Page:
I'm sitting in Reagan National Airport waiting for my flight and thinking back on the events of the White House Kitchen Garden Season Kick-Off. It was a once-in-a-lifetime day.
In the morning I met with the First Lady’s staff to discuss school gardening. We talked about how much the First Lady believed in gardening as a tool to engage children in a healthier lifestyle. She views gardening as an integral part of her “Let’s Move” initiative to raise a healthier generation of kids.
I must admit that when I start talking about youth gardening programs, it’s hard for me to not get excited. That’s because, like the First Lady, I recognize that youth gardening programs represent a tremendous opportunity for children to understand and explore the natural world, as well as learn first-hand the benefits of growing, harvesting, and eating healthy foods. It's called the ‘people-plant connection’, and every child deserves an opportunity to have access to this relationship.
No activity better links young people to food and nature than gardening. The garden experience bonds youngsters to the cycles of life and teaches them to understand where their food comes from. Is there any greater satisfaction – or “greener” activity – a child can experience than smelling a flower from his or her own garden, plucking a carrot from the ground, or digging new potatoes from warm soil? What can make parents happier than hearing their child tell them they want chard for dinner?
Later that day, I was honored to be invited back to attend the second year installation of the newly expanded White House Kitchen Garden. First Lady Michelle Obama, Secretary of Agriculture Tom Vilsack and Health and Human Services Secretary Kathleen Sebelius, as well as White House chef Sam Kass and staff, met on the grounds of the White House lawn, along with 30+ of the most well-behaved school children I have ever seen. We heard the First Lady enthusiastically embrace the process of planting and eating fresh fruits and vegetables.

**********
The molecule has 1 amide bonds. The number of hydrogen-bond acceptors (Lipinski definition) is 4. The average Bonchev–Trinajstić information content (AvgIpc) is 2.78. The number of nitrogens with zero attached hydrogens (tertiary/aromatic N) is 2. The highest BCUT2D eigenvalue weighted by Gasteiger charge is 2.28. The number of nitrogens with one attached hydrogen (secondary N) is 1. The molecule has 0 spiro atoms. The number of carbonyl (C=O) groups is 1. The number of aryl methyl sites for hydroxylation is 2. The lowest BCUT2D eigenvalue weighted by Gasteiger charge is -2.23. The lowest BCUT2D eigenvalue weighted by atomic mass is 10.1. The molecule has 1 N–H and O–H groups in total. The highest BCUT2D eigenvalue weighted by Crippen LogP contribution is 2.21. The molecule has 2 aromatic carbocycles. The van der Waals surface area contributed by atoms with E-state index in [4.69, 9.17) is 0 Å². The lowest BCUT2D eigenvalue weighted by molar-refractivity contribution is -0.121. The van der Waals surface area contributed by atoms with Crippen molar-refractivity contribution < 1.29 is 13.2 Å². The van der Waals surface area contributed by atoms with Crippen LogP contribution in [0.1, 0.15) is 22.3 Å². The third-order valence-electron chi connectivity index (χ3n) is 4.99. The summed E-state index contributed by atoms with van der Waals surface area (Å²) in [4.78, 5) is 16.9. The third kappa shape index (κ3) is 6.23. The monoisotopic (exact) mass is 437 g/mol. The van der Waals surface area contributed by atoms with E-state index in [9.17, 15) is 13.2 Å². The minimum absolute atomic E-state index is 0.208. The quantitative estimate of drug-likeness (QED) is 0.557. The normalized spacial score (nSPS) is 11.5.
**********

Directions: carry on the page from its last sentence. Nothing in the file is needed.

The children sat at picnic tables, each featuring a big basket of apples, awaiting their planting instructions. The First Lady encouraged the children to eat the apples and reminded them of all they had accomplished by planting this garden together! She encouraged the captivated audience of fifth graders to be active in the garden as she spoke of her “Lets Move” initiative. Secretary Vilsack bragged about being able to wear comfortable clothes to work in the garden and led children in a cheer for broccoli and other assorted veggies. Secretary Sebelius assured all of us that ketchup found in school lunchrooms across the country would no longer count as a vegetable for school lunches!
It was clear to me that this administration is concerned about our young people’s health. They promoted a united message that this generation of young people deserves an opportunity to live and be healthy through diet and physical activity. The fact that this message was delivered in the shadow of the White House Kitchen Garden, with young people actively engaged in planting, clearly indicates that gardens, and school gardens in particular, are major components of the First Lady’s action plan.